Slow, gentle yoga and deep, rhythmic breathing can be the perfect way to unwind (your muscles and your mind) at the end of the day. Here is a routine that can allow you to release the stress of the day, relax, and prepare your body and mind for some good sleepzzzz.
Many people find that exercising in the morning can help to energize them and prepare them for the day. Conversely, exercising at night, especially too close to bedtime, can have a negative effect on your ability to get some deep and restorative sleep. While a vigorous workout can help ease stress, if it is done too close to your bedtime, you may have some trouble falling asleep afterwards.
I know that there are many issues that can cause sleepless nights (and most can’t be solved with a supplement or essential oil). We all have busy lives, heavy responsibilities, tight schedules, looming deadlines, and demanding families. We may also have more positive things in our lives that affect our sleep such as piles of new creative ideas, exciting events that we are looking forward to, or a new bike that we are itching to ride. We might also disrupt our sleep by socializing too much and too late in the day, or by simply trying to shoehorn too much into our day, which can bump rest and relaxation down the bottom of our to-do list.
Our lifestyle can indeed disrupt our best intentions and disrupt our slumber, which can, in turn, disrupt our sense of well-being.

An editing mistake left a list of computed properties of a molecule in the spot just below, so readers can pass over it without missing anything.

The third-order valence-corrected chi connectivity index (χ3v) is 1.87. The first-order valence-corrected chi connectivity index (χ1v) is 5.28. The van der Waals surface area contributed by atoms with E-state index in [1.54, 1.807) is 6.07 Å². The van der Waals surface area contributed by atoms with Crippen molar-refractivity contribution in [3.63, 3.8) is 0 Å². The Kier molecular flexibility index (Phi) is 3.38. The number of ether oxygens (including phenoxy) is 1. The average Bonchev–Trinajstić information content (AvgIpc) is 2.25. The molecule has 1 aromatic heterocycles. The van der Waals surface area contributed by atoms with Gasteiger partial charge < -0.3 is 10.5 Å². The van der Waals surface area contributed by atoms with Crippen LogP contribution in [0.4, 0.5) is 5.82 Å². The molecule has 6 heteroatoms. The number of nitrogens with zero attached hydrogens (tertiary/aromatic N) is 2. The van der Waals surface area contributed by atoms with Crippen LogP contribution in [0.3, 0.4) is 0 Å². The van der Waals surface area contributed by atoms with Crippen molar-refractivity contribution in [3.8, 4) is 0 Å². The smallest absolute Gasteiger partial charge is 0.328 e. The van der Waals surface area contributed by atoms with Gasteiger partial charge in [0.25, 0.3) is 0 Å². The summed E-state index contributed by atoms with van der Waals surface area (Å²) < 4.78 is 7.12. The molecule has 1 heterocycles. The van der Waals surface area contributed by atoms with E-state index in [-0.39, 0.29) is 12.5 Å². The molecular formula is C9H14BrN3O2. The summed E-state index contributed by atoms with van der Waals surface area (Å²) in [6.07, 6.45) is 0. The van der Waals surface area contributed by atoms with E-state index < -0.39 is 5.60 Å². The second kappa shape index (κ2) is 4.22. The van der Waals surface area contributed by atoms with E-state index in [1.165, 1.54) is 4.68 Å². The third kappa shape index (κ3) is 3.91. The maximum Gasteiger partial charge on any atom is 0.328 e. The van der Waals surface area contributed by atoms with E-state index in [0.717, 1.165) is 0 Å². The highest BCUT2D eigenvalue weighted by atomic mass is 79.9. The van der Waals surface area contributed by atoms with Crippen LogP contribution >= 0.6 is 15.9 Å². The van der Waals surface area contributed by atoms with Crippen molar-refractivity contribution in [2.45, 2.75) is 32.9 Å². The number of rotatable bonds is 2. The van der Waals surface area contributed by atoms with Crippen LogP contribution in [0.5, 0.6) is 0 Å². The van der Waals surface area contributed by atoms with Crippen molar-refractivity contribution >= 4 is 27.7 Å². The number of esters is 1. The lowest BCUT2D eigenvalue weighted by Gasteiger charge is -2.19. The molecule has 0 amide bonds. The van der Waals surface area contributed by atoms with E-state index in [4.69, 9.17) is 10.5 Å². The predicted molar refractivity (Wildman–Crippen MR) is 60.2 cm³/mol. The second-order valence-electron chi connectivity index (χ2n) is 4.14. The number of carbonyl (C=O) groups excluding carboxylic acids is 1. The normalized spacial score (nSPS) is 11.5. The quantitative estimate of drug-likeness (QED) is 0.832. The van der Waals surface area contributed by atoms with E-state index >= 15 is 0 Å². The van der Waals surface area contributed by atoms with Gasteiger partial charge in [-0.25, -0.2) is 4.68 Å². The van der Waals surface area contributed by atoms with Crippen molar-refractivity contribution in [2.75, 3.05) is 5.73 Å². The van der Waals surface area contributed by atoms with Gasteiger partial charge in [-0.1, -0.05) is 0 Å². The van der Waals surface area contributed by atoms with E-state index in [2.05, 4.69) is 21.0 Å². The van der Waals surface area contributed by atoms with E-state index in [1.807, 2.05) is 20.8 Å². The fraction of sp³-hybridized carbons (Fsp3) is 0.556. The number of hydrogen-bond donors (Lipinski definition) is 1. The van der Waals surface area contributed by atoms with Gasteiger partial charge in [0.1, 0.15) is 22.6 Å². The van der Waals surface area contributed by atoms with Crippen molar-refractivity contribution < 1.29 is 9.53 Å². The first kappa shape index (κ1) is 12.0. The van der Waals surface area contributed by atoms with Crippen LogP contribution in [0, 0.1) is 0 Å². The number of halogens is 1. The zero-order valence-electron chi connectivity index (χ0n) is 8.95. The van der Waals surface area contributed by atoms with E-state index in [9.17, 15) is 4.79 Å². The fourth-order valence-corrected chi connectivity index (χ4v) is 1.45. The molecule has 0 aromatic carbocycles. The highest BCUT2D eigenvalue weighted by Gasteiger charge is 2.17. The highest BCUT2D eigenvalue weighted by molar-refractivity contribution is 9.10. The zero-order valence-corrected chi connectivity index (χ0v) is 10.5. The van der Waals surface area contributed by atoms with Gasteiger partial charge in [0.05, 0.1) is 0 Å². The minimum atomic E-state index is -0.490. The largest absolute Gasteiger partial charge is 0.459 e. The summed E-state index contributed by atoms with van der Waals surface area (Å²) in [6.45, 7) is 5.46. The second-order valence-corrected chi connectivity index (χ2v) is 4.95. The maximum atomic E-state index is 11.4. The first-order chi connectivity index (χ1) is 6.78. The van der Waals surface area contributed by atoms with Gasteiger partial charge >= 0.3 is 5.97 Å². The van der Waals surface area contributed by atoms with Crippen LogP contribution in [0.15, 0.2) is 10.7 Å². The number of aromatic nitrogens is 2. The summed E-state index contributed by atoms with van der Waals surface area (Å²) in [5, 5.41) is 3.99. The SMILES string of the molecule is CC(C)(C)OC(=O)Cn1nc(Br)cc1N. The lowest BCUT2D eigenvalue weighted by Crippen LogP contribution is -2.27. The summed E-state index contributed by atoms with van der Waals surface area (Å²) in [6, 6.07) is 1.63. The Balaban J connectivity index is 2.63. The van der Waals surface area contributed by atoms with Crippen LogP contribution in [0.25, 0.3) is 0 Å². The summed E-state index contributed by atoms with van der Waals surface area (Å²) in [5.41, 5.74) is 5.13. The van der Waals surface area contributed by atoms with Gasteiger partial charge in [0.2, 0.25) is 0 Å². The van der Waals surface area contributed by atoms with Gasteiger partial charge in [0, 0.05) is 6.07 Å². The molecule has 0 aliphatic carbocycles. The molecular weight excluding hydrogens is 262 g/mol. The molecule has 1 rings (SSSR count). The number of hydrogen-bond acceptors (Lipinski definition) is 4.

So, here is a tip for you: try keeping a yoga mat beside your bed (or in front of your TV) and spend about 15-20 minutes performing some of these yoga poses to enhance your ability to truly sleep like an extremely relaxed log.
How the heck Can Yoga Help You Sleep?
If you set aside an area or space for your “before-bed stretching practice,” you can outfit it with things like candles, pillows, music, and other things that help you (and I mean you in particular, not necessarily what you see in magazines) feel more relaxed and at ease. That might be a statue of a yogi, but more likely it might be putting on a certain song, or simply wearing a t-shirt that you have owned so long it’s more holes than shirt. This is completely up to you and what makes you feel relaxed.
If you have aching muscles or joint pain, gentle stretching and breathwork can help work the aches out and allow you to get better sleep. It can also help release the tension you built up all day. When you go to bed feeling relaxed and at ease, you’ll have a much better sleep than nights where you carry your anger and stress to bed.
The 15-20 minutes that you are spending focusing on yourself is also 15-20 minutes that you are not focussing on the TV, email, or your phone. These devices have been shown to disrupt your sleep and even impair your body’s ability to secrete the sleep hormone called melatonin.